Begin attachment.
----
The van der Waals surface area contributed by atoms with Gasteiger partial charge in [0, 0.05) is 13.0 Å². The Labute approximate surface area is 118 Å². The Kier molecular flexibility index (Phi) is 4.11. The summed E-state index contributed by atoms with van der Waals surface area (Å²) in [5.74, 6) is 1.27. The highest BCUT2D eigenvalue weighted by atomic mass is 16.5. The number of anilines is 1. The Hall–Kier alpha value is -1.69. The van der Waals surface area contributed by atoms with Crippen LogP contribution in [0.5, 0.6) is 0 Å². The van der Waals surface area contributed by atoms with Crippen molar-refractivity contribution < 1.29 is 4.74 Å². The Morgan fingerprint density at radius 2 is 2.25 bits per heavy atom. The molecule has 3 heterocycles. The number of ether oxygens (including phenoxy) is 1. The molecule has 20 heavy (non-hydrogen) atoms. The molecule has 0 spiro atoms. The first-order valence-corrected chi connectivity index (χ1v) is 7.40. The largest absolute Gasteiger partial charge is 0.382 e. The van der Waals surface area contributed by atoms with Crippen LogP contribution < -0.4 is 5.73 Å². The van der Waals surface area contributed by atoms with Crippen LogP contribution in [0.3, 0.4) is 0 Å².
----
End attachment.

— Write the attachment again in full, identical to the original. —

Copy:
The van der Waals surface area contributed by atoms with Gasteiger partial charge in [0, 0.05) is 13.0 Å². The Labute approximate surface area is 118 Å². The Kier molecular flexibility index (Phi) is 4.11. The summed E-state index contributed by atoms with van der Waals surface area (Å²) in [5.74, 6) is 1.27. The highest BCUT2D eigenvalue weighted by atomic mass is 16.5. The number of anilines is 1. The Hall–Kier alpha value is -1.69. The van der Waals surface area contributed by atoms with Crippen LogP contribution in [0.5, 0.6) is 0 Å². The van der Waals surface area contributed by atoms with Crippen molar-refractivity contribution < 1.29 is 4.74 Å². The Morgan fingerprint density at radius 2 is 2.25 bits per heavy atom. The molecule has 3 heterocycles. The number of ether oxygens (including phenoxy) is 1. The molecule has 20 heavy (non-hydrogen) atoms. The molecule has 0 spiro atoms. The first-order valence-corrected chi connectivity index (χ1v) is 7.40. The largest absolute Gasteiger partial charge is 0.382 e. The van der Waals surface area contributed by atoms with Crippen LogP contribution < -0.4 is 5.73 Å². The van der Waals surface area contributed by atoms with Crippen LogP contribution in [0.3, 0.4) is 0 Å².